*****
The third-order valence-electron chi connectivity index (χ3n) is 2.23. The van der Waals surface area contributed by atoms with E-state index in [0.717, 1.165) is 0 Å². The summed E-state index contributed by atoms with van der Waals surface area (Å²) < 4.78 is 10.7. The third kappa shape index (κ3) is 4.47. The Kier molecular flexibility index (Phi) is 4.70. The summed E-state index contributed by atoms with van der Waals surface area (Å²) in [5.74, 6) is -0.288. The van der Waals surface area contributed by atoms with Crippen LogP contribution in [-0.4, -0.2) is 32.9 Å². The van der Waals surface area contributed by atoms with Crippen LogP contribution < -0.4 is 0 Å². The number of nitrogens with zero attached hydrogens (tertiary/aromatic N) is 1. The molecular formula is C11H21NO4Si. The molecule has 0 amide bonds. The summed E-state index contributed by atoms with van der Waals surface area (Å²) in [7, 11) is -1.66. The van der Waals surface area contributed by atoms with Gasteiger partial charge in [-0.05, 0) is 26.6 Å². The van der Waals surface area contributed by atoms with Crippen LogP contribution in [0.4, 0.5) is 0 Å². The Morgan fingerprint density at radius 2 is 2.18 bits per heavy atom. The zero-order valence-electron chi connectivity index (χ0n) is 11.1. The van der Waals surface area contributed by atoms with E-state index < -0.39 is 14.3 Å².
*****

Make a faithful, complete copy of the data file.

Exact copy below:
The third-order valence-electron chi connectivity index (χ3n) is 2.23. The van der Waals surface area contributed by atoms with E-state index in [0.717, 1.165) is 0 Å². The summed E-state index contributed by atoms with van der Waals surface area (Å²) < 4.78 is 10.7. The third kappa shape index (κ3) is 4.47. The Kier molecular flexibility index (Phi) is 4.70. The summed E-state index contributed by atoms with van der Waals surface area (Å²) in [5.74, 6) is -0.288. The van der Waals surface area contributed by atoms with Crippen LogP contribution in [-0.4, -0.2) is 32.9 Å². The van der Waals surface area contributed by atoms with Crippen LogP contribution < -0.4 is 0 Å². The number of nitrogens with zero attached hydrogens (tertiary/aromatic N) is 1. The molecular formula is C11H21NO4Si. The molecule has 0 amide bonds. The summed E-state index contributed by atoms with van der Waals surface area (Å²) in [7, 11) is -1.66. The van der Waals surface area contributed by atoms with Gasteiger partial charge in [-0.05, 0) is 26.6 Å². The van der Waals surface area contributed by atoms with Crippen LogP contribution in [0.4, 0.5) is 0 Å². The Morgan fingerprint density at radius 2 is 2.18 bits per heavy atom. The zero-order valence-electron chi connectivity index (χ0n) is 11.1. The van der Waals surface area contributed by atoms with E-state index < -0.39 is 14.3 Å².